Russian Scientists Continue Biochemical Studies of Deep-sea Species in Atlantic

The experts of Karelia’s Scientific Center’s Biology Institute, backed by the Russian president’s grant for young scientists, will study and research biochemical and other features of deep-sea fish and invertebrate species, living in the Atlantic Ocean’s north-eastern part (near Greenland). They will make a thorough analysis on how the organisms react to the Arctic environment, the Scientific Center’s head of the ecology biochemistry laboratory Svetlana Murzina said, Tass informed.

“Those species are important in terms of ecology, because they transfer substances and energy from the upper water layers towards the deeper layers, and in the current climate changes this aspect becomes specifically important,” she said. “We do not have enough knowledge, while it is very important to understand how to react to what may happen in the climate change from the point of view of biochemistry, since we study ecology-biochemical adaptation of those species. The main focus will be on lipids and fatty acids.”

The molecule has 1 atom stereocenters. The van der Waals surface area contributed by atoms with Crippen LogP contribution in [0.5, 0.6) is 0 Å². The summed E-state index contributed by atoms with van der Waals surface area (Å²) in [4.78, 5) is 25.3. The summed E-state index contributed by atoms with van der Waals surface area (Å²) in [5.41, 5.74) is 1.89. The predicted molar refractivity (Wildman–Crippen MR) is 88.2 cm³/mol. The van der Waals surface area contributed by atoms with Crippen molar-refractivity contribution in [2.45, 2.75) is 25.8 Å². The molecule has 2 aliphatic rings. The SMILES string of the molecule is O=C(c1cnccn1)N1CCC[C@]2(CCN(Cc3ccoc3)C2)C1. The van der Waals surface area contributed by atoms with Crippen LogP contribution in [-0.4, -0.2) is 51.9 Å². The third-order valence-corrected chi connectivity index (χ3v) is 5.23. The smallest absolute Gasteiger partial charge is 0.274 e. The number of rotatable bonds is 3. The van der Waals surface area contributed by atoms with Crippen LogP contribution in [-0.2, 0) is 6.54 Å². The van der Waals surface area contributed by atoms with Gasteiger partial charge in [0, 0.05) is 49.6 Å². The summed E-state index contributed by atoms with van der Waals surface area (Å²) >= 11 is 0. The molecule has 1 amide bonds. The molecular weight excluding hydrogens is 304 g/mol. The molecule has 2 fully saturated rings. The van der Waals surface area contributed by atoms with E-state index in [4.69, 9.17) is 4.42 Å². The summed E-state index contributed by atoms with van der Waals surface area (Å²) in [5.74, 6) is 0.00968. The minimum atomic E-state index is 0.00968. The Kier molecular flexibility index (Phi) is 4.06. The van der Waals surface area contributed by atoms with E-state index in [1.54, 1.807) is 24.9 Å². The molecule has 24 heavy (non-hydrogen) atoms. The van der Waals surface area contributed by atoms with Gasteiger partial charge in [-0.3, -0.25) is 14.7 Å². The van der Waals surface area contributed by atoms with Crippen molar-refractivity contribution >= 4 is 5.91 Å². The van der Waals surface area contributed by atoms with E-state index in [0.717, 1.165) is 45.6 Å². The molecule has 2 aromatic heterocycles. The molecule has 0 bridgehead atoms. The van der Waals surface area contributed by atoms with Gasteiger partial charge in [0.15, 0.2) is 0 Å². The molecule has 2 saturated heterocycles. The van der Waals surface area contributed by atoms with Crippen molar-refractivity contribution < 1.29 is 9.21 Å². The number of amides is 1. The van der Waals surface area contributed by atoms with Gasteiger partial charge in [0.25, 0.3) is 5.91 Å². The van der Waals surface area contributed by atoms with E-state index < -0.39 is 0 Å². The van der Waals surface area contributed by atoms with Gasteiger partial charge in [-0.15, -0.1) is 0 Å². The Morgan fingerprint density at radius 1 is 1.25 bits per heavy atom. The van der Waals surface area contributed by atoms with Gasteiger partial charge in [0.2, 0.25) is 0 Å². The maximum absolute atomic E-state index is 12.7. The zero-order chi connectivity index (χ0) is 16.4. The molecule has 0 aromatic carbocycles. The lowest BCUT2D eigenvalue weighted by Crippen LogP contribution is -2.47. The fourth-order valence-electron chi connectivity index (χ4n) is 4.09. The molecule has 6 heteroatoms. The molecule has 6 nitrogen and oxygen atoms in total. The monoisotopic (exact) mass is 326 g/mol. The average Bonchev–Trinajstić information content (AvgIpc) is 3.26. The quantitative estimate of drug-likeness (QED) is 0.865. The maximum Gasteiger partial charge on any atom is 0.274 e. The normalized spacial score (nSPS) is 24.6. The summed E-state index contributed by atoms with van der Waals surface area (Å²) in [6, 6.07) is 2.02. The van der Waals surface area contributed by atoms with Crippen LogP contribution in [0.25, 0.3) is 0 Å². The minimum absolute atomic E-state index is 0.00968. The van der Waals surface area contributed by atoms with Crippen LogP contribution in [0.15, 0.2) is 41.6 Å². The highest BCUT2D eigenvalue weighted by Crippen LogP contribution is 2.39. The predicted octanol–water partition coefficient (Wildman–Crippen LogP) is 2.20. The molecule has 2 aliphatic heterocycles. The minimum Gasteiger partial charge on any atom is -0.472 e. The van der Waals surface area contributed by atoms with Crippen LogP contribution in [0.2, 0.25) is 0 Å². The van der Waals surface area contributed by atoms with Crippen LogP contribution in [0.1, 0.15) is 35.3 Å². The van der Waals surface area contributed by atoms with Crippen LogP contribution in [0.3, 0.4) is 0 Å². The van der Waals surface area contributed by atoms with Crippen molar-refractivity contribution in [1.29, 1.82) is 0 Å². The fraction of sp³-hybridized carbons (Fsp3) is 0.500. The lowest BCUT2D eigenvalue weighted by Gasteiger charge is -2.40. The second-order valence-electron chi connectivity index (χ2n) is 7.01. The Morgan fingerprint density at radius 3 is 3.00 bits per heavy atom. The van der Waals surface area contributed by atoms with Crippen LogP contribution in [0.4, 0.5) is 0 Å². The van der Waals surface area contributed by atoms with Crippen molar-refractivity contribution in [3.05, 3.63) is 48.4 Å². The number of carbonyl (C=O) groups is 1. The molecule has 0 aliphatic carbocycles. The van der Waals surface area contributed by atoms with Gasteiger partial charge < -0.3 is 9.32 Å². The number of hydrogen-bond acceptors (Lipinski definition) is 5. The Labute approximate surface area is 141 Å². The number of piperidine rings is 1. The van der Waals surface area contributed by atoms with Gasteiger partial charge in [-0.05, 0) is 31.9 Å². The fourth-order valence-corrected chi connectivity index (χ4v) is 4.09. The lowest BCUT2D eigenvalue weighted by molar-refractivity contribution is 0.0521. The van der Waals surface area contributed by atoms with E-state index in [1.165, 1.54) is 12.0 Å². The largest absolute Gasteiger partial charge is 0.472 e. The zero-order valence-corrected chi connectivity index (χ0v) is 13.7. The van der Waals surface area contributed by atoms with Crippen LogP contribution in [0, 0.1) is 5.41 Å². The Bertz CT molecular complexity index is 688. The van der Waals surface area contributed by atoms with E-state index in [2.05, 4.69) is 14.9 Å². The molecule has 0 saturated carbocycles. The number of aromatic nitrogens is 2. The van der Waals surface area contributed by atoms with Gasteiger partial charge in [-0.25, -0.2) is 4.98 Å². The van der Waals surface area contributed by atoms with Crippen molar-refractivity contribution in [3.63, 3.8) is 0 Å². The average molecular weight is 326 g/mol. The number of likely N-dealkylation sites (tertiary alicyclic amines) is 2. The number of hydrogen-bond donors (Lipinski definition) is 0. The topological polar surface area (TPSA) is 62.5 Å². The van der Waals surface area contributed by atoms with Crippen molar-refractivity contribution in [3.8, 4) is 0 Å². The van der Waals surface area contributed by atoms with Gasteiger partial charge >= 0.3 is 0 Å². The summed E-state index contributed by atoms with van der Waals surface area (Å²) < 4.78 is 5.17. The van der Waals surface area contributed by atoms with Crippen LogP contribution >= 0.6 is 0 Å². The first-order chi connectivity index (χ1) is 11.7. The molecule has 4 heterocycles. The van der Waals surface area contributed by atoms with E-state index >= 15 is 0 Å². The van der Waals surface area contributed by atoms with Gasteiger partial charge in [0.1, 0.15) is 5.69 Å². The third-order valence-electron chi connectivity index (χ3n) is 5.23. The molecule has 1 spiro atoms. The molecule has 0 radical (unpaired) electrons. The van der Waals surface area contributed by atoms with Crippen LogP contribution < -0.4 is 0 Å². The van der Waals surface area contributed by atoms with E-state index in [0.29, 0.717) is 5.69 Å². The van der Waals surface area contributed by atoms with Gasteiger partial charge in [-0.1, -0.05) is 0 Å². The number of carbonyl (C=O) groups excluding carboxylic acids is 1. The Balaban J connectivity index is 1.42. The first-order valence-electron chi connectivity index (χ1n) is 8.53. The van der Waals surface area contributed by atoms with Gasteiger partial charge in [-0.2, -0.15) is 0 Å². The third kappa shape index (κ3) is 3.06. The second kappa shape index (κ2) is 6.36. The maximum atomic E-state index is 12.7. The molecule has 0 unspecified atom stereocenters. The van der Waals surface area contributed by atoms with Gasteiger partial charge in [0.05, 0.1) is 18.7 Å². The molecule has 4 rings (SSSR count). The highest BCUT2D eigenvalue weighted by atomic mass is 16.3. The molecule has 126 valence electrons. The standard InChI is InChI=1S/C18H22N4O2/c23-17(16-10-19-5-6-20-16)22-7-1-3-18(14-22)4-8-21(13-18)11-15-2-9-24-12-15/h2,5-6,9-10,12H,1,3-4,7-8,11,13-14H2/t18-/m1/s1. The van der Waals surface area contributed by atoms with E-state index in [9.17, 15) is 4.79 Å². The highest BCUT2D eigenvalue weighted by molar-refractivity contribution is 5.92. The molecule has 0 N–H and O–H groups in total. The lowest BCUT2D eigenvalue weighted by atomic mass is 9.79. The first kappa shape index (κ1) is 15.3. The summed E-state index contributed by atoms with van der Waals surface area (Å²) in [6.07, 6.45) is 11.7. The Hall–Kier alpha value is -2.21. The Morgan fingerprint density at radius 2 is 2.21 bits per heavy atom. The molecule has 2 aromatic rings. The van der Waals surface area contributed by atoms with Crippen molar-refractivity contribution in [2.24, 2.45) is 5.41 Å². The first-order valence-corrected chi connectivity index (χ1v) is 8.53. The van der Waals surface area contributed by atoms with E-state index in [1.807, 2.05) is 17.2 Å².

The grant, which amounts to 2 million rubles ($27,000) is allocated for two years of the studies, which will involve four experts. They will analyze fish and invertebrates from the depths of between 250 and 1,000 meters, like, i.e, sea bass, or lampanyctus macdonaldi (lanternfish), lophius piscatorius (angler eels). According to the expert, the scientists will analyze how the organisms manage to survive successfully in the Arctic lipid-dependent system, which is characterized by low temperatures, which has light specifics and limited food supply, as well as what processes featuring lipids and fatty acids continue there.

“Those fish look absolutely different, they have absolutely different cycles and trophic (feed) specifics. For example, sea bass is viviparous, its life cycle has a concept of migration: during the day it can migrate along the horizons from 250 to 1,000 meters deep, “running away” from unfavorable factors, and lipids here take an active part in all adaptive mechanisms to ensure movement through the water column. It is difficult to imagine all this in our heads. Remember Jacques-Yves Cousteau and many other movies: how gradual and accurate such manipulations with humans must be,” she continued.